Dubai becomes pandemic destination for those fleeing lockdown measures


Published: 2021-01-18 16:54

Last Updated: 2024-05-19 07:38

Photo: The National
Photo: The National

With the imposition of strict lockdown measures around the world to stop the outbreak of the coronavirus, the Emirate of Dubai has become a destination for many to spend their vacation, despite the significant rise in virus cases in the UAE.

Life seems normal in Dubai, as there are no closures or quarantines. Malls, beaches and restaurants are crowded with visitors.

At the same time, everyone must wear masks and maintain social distancing, with the emirate enacting penalties for violating these rules.

From soccer stars to singing stars and other influencers on social media, Dubai is buzzing with visitors who come to enjoy its fine winter weather.

And unlike the capital, Abu Dhabi, which requires tourists to quarantine themselves, Dubai does not apply quarantine.

Tourists are required to bring a negative result for a virus detection examination conducted four days before the trip at most, or to conduct the test in Dubai if they come from certain destinations, and they must then isolate themselves until they get the result, which is usually ready within twenty-four hours.

Staff wear protective clothing and traditional menus have been replaced by phone menus using a code.

"I am not afraid," said Dmitry Melinkov, a 30-year-old Russian tourist who came from Moscow.

"If you look around, everyone wears a mask. I think that's a good thing."

- 'More safety' -

And in the Al Fahidi tourist district in the city, tourists wander with masks in narrow alleys and take pictures.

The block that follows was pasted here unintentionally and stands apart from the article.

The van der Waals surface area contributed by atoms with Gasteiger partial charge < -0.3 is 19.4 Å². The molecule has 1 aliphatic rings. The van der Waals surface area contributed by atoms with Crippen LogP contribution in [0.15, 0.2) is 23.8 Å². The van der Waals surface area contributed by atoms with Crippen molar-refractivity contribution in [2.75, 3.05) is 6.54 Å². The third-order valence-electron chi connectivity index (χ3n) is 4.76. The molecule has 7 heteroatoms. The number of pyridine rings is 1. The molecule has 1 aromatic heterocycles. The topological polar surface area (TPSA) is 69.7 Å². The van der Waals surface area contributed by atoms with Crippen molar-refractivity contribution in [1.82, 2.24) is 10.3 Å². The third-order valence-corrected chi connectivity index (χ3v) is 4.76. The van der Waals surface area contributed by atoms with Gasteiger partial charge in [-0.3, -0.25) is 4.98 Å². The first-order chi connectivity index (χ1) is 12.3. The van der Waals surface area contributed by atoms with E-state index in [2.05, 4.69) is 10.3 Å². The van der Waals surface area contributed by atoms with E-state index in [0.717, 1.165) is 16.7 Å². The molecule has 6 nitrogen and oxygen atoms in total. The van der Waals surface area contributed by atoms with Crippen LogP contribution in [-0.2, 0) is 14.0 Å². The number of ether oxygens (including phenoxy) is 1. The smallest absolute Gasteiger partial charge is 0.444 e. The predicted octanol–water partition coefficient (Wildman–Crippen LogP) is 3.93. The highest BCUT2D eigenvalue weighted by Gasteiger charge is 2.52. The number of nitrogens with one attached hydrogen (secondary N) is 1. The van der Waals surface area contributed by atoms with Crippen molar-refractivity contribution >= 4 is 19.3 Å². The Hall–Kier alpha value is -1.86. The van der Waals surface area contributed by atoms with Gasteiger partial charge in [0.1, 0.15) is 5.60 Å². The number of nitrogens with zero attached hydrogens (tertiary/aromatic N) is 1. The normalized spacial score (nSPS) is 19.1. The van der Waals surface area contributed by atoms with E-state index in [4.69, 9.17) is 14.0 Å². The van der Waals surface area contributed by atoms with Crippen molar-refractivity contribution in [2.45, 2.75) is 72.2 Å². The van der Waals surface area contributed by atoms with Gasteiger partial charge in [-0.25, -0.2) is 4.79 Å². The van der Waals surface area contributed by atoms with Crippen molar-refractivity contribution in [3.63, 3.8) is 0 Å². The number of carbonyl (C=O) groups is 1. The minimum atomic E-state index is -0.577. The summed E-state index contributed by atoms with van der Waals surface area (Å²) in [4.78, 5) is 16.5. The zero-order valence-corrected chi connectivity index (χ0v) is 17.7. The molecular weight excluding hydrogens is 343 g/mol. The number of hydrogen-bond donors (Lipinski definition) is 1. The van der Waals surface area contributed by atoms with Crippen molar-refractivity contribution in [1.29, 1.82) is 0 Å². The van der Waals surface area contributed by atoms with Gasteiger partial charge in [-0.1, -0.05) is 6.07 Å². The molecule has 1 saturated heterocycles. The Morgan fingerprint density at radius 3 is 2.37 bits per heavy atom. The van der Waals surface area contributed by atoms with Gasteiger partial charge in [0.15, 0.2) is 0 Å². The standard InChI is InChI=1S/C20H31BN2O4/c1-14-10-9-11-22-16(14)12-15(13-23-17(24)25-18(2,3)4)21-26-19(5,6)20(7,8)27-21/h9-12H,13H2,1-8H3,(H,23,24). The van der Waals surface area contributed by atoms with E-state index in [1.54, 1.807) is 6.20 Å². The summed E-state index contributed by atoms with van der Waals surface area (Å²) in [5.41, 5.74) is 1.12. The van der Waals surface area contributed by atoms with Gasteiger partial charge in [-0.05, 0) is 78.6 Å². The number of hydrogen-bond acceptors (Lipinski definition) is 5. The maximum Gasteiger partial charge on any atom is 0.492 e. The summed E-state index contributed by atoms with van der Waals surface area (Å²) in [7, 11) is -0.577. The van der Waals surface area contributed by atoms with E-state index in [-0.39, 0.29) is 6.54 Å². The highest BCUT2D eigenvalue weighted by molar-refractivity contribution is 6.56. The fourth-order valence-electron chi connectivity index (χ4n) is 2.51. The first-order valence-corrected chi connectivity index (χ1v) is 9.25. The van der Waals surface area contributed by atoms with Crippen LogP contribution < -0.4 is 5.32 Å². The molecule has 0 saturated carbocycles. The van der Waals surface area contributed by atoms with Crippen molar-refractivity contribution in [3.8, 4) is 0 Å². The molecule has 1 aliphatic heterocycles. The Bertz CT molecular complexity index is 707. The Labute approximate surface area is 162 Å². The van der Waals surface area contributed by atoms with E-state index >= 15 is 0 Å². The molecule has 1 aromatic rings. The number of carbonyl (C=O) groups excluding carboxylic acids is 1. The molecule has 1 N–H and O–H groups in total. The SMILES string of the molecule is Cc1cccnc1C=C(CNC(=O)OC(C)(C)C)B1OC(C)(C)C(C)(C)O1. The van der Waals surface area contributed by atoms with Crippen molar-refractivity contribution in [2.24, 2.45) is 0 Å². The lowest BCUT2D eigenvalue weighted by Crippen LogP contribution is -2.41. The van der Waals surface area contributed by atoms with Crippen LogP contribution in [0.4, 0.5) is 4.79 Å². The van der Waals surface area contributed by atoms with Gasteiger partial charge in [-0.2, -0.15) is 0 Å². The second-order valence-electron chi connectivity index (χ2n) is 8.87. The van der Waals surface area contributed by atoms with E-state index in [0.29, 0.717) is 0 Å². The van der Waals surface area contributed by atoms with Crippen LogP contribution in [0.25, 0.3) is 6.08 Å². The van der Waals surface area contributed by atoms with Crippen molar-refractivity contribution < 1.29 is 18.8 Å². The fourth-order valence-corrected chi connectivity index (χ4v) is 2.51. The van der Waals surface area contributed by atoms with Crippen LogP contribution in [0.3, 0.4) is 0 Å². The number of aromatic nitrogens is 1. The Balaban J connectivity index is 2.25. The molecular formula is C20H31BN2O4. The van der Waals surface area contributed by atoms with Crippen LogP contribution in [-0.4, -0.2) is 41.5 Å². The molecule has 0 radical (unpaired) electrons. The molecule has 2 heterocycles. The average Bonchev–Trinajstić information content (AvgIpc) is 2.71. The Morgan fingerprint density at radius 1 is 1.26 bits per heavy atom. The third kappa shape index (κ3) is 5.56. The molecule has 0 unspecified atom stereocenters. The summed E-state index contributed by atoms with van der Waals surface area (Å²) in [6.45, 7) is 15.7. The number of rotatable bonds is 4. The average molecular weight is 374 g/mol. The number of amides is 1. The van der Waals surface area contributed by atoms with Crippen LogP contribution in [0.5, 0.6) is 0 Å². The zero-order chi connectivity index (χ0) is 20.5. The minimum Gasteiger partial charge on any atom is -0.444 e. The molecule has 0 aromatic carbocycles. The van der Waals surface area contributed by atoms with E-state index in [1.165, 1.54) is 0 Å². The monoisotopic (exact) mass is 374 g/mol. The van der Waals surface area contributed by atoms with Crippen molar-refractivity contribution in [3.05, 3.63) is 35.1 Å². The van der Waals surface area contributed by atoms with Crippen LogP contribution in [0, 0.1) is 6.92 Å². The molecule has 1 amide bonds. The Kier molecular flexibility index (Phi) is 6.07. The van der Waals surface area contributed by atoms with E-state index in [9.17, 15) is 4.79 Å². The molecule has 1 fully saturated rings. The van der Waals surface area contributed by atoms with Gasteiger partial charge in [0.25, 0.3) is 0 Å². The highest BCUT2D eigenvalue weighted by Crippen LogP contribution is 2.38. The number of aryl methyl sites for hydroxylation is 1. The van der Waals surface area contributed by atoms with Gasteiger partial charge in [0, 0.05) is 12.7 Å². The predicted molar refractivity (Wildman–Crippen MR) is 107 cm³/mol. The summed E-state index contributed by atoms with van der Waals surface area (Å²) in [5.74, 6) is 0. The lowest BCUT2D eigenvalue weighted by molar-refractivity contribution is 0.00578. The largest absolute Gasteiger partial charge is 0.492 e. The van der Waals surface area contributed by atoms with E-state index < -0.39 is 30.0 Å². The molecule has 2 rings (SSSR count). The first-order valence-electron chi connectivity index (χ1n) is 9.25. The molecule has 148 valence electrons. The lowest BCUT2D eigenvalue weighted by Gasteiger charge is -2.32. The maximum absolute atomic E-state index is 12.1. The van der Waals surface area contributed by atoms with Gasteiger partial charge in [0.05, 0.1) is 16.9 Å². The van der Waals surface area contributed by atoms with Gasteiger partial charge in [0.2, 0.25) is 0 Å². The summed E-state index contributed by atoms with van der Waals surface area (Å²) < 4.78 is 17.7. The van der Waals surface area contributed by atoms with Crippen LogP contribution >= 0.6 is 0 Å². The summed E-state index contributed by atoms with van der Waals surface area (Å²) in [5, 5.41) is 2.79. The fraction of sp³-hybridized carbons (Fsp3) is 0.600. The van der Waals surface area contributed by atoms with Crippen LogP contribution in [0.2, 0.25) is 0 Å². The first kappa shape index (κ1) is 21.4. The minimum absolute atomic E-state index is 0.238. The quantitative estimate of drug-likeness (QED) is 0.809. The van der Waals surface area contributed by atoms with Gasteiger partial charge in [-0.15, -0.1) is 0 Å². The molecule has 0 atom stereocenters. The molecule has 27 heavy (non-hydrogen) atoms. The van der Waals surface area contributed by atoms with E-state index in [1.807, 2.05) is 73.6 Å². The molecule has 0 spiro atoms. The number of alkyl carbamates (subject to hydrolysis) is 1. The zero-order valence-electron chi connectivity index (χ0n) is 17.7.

And in the streets of the historic quarter, which is reminiscent of the traditional lifestyle in Dubai, sterilizers are available as well as stickers reminding people to abide by social distancing measures. 

Nasser Jumaa bin Sulaiman, director of the historic Al-Fahidi neighborhood, told AFP that all measures are being maintained to prevent the virus.

"The number of visitors has become twenty visitors per tour guide," he explains. "In the past, there were about 100 tourists in each group, and now we have set specific standards and criteria to determine the number of visitors on the site."

Bin Suleiman notes that "every tour guide must register via the electronic application with the number of visitors and others" before entering with his tour group to the neighborhood.

Andy Bateman came with her husband and children from the US state of Alabama to spend five weeks in Dubai, explaining that she is traveling for the first time since last March.

"Because of the virus, none of us have had the vaccine yet, but we have young children who have to go out and see the world. That is why we are ready to take the risk until we get the vaccine," the American woman says of her choice to go to Dubai.

But she explains, "I feel safer here than I did in the United States. I think people wear masks and commit to social distancing more than the United States."

Sophia Amouch, 24, came from France to spend a two-week vacation, and decided to extend it for an additional two weeks.

According to the young Frenchwoman who was walking around Al Fahidi neighborhood, "I heard there is an increase in the number of cases here because there are a lot of tourists who came to Dubai. But everything is better managed here."

"In Dubai there are a lot of procedures and people respect them," she said.

The UAE has so far recorded more than 253,000 infections, including 745 deaths.

- Growth strategy -

Tourism has always been the mainstay of the emirate, which received more than 16 million visitors in 2019. Before the pandemic disrupted global travel, the goal was to reach twenty million in 2020.

Dubai reopened its doors to tourism last July.

"It seems that Dubai presents itself as a preferred destination for those wishing to escape from the closures and spend a winter vacation, especially with the ski resorts in Europe largely closed. I think this is a growth strategy in its own right."